Briefieng Note: Implementing African Development Initiatives:

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Publication Date: 
01 June 2016
Author: 
Sahra El Fassi and Faten Aggad
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Introduction

The African Union Commission (AUC), under the leadership of Madame Dlamini-Zuma, has put Africa’s responsibility for its own development back under the spotlight with the Agenda 2063. This new African development framework is meant to provide a vision of where Africa should be in 50 years. The vision will be implemented through consecutive 10-year Action Plans that are meant to provide more concrete guidance for the AU, Regional Economic Communities (RECs), African countries, the private sector as well as civil society. Several consultations have taken place in the run up to the formulation of the Agenda. These are captured in the draft document , which is most likely to be adopted at the African Union (AU) Summit in Addis Ababa in January 2015.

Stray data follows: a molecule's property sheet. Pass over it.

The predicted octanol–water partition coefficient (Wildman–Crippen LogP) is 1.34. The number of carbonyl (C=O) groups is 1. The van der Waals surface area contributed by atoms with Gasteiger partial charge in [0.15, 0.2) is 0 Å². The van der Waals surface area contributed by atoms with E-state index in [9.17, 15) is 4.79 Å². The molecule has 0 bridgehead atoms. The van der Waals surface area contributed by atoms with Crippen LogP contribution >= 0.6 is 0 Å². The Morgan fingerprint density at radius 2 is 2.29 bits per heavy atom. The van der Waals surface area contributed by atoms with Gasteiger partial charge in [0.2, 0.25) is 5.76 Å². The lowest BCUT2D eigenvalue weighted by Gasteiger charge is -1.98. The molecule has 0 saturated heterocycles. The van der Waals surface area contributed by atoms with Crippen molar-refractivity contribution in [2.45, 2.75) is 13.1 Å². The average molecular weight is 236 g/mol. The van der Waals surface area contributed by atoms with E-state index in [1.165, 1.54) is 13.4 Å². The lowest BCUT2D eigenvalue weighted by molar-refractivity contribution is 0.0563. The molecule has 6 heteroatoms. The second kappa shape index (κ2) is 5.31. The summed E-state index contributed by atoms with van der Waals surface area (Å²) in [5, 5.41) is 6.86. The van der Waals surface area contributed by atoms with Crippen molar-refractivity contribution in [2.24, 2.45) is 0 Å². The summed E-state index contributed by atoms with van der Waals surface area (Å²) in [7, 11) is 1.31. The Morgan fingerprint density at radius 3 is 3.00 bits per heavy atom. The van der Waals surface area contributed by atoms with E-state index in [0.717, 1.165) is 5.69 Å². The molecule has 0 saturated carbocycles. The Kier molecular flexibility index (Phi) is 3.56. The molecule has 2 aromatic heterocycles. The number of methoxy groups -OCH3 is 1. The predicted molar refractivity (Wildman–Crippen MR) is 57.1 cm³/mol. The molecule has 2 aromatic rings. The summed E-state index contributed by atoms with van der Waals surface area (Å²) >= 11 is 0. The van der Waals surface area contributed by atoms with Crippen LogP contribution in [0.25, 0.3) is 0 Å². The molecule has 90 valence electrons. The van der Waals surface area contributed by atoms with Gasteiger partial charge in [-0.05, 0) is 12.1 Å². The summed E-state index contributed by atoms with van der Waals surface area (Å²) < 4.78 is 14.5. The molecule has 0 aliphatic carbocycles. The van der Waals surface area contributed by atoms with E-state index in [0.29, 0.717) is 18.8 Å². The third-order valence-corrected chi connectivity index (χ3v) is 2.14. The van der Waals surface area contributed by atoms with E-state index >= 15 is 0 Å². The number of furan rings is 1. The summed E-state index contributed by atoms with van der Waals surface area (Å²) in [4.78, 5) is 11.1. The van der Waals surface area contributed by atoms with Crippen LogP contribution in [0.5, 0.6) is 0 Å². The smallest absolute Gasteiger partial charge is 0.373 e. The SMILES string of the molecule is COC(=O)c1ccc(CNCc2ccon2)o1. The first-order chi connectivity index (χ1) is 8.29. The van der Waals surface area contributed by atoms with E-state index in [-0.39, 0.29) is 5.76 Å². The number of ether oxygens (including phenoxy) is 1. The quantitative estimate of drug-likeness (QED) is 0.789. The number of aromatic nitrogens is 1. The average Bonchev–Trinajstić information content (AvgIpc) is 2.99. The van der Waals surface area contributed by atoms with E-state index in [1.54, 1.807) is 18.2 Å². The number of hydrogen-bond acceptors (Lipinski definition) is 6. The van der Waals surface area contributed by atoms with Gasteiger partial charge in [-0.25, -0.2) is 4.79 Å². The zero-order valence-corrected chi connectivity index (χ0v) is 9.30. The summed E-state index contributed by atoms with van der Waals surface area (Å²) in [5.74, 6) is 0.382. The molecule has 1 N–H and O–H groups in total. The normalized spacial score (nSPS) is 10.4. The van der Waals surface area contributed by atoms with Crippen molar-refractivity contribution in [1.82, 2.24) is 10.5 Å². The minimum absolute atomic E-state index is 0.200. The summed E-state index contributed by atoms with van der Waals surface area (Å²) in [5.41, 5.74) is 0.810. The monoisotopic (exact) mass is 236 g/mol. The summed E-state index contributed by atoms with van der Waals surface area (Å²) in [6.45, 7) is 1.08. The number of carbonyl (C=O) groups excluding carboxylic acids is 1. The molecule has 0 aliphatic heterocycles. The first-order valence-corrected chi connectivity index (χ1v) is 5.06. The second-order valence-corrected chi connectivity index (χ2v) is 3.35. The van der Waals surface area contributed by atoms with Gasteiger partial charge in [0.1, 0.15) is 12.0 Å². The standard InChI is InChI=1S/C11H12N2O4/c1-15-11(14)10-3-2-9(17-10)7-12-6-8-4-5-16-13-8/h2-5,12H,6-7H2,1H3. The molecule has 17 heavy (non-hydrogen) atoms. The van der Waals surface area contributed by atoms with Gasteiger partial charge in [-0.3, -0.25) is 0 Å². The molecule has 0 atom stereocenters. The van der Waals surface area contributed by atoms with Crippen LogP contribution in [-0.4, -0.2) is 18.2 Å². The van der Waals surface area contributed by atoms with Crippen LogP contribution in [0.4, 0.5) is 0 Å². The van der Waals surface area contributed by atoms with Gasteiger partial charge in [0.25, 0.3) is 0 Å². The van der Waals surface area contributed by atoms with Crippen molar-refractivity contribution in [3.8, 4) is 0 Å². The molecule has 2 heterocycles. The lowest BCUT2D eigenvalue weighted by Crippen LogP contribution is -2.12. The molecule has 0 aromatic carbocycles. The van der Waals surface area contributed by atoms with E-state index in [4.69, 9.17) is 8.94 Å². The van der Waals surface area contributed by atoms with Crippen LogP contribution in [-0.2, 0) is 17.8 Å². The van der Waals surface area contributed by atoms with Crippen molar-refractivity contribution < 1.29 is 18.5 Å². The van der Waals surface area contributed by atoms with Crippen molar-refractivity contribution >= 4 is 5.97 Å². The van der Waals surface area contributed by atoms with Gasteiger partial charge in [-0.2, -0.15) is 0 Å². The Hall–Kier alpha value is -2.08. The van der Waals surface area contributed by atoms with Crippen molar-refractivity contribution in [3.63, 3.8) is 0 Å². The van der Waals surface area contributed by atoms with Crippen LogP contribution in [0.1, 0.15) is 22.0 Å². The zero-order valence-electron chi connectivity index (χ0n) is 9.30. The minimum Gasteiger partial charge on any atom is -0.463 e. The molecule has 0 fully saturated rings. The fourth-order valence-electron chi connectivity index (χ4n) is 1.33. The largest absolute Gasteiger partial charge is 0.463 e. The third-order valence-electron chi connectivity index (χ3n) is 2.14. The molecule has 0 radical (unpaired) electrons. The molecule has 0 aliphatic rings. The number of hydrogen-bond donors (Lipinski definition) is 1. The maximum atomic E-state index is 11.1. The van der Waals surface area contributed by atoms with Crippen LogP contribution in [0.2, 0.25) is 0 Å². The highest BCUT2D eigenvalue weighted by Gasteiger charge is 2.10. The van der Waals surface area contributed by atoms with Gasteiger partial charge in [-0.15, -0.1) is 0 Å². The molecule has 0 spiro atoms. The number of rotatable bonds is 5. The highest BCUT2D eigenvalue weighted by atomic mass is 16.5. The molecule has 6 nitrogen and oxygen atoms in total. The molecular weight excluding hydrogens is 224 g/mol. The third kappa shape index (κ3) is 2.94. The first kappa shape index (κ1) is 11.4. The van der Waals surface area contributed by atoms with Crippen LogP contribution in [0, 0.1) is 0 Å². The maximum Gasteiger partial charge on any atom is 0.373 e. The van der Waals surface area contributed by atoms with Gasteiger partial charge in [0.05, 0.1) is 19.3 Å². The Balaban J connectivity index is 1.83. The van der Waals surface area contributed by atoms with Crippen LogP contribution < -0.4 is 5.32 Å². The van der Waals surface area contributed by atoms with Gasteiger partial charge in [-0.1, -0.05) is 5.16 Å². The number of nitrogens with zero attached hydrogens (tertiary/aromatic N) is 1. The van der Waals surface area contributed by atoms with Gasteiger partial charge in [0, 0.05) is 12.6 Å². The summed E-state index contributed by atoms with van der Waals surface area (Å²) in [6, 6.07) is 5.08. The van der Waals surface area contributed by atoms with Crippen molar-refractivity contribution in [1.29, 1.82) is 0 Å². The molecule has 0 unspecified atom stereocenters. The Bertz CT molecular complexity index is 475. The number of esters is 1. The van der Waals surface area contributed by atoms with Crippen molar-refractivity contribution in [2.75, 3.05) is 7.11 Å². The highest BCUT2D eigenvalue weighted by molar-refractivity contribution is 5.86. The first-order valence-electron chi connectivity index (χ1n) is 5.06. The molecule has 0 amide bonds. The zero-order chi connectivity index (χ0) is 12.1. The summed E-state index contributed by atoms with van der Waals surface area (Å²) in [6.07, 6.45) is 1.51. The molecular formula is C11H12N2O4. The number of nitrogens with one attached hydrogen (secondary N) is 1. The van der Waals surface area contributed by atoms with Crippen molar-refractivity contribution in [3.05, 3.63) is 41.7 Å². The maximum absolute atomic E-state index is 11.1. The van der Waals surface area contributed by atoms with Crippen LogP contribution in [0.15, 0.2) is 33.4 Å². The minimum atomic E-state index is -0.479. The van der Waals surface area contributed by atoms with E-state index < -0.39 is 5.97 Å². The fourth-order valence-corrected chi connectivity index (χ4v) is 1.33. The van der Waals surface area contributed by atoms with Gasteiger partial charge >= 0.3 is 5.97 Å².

But as the Agenda 2063 document asks, “what strategies should Africa pursue to encourage domestic resource mobilization to finance its development?” In order to find viable means to implement the action plans of Agenda 2063 at country or regional level, it is crucial to look at the reasons for which past continental initiatives had limited success. For example, when the New Partnership for Africa’s Development (NEPAD) was launched, it was welcomed from all quarters. It was meant to provide a guiding framework that would shape the agenda for the continent’s development for years to follow. Quickly however, enthusiasm dwindled as the initiative faced financial and strategic challenges that would hinder its implementation. Among the several stumbling blocks faced by NEPAD before it underwent reform in 2010 was its inability to raise funds domestically to leverage external support. As a result, progress with implementation depended on the availability of external resources. As noted by a 2007 paper by the United Nations Economic Commission for Africa (UNECA), this situation dis-incentivised countries that relied on external funding from implementing NEPAD programs which were not aligned with what was funded. The paper noted that “[this] situation creates an incentive problem for the implementation of NEPAD, further complicated by the fact that some programmes in RECs and member States are financed by external donors whose priorities differ from NEPAD’s, or who are already committed to other kinds of projects, or have not yet shifted under emerging policies. In such circumstances, NEPAD priorities are likely to take a back seat to those of the sponsors.”  As Africa readies to launch the ambitious framework that Agenda 2063 is, there is recognition at different levels that there is a need to address the financing question and provide more independence in the choice of priorities.